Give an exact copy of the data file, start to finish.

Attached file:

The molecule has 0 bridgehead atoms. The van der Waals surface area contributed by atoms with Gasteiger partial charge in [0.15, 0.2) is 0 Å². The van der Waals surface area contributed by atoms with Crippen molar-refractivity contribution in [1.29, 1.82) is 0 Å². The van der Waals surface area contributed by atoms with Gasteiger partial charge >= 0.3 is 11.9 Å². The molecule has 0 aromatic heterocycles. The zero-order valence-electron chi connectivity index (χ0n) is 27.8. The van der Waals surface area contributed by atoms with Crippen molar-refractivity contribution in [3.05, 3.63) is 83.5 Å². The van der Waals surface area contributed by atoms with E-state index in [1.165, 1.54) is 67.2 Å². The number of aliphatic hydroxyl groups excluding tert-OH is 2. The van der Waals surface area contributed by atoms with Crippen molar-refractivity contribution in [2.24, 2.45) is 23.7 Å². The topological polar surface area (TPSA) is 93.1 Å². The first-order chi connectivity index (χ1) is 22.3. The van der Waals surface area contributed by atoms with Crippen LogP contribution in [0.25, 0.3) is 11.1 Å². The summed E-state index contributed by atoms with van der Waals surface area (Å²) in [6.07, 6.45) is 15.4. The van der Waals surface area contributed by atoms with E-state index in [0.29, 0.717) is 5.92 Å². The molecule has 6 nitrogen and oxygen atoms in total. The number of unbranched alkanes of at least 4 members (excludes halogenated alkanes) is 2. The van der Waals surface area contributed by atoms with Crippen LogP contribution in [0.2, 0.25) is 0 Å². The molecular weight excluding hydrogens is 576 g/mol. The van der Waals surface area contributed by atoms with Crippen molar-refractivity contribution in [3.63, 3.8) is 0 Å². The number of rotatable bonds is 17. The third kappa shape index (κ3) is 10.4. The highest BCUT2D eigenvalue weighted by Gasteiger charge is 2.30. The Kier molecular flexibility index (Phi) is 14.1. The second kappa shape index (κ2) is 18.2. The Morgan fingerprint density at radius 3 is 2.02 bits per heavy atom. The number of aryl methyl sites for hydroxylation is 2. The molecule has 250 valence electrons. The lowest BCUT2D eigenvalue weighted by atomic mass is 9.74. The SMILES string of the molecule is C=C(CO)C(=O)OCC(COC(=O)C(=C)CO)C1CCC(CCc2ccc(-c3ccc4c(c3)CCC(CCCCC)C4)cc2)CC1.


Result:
The molecule has 0 bridgehead atoms. The van der Waals surface area contributed by atoms with Gasteiger partial charge in [0.15, 0.2) is 0 Å². The van der Waals surface area contributed by atoms with Crippen molar-refractivity contribution in [1.29, 1.82) is 0 Å². The van der Waals surface area contributed by atoms with Gasteiger partial charge >= 0.3 is 11.9 Å². The molecule has 0 aromatic heterocycles. The zero-order valence-electron chi connectivity index (χ0n) is 27.8. The van der Waals surface area contributed by atoms with Crippen molar-refractivity contribution in [3.05, 3.63) is 83.5 Å². The van der Waals surface area contributed by atoms with E-state index in [1.165, 1.54) is 67.2 Å². The number of aliphatic hydroxyl groups excluding tert-OH is 2. The van der Waals surface area contributed by atoms with Crippen molar-refractivity contribution in [2.24, 2.45) is 23.7 Å². The topological polar surface area (TPSA) is 93.1 Å². The first-order chi connectivity index (χ1) is 22.3. The van der Waals surface area contributed by atoms with Crippen LogP contribution in [0.25, 0.3) is 11.1 Å². The summed E-state index contributed by atoms with van der Waals surface area (Å²) in [6.07, 6.45) is 15.4. The van der Waals surface area contributed by atoms with E-state index in [0.29, 0.717) is 5.92 Å². The molecule has 6 nitrogen and oxygen atoms in total. The number of unbranched alkanes of at least 4 members (excludes halogenated alkanes) is 2. The van der Waals surface area contributed by atoms with Crippen LogP contribution in [0.2, 0.25) is 0 Å². The molecular weight excluding hydrogens is 576 g/mol. The van der Waals surface area contributed by atoms with Crippen molar-refractivity contribution in [3.63, 3.8) is 0 Å². The number of rotatable bonds is 17. The third kappa shape index (κ3) is 10.4. The highest BCUT2D eigenvalue weighted by Gasteiger charge is 2.30. The Kier molecular flexibility index (Phi) is 14.1. The second kappa shape index (κ2) is 18.2. The Morgan fingerprint density at radius 3 is 2.02 bits per heavy atom. The number of aryl methyl sites for hydroxylation is 2. The molecule has 250 valence electrons. The lowest BCUT2D eigenvalue weighted by atomic mass is 9.74. The SMILES string of the molecule is C=C(CO)C(=O)OCC(COC(=O)C(=C)CO)C1CCC(CCc2ccc(-c3ccc4c(c3)CCC(CCCCC)C4)cc2)CC1.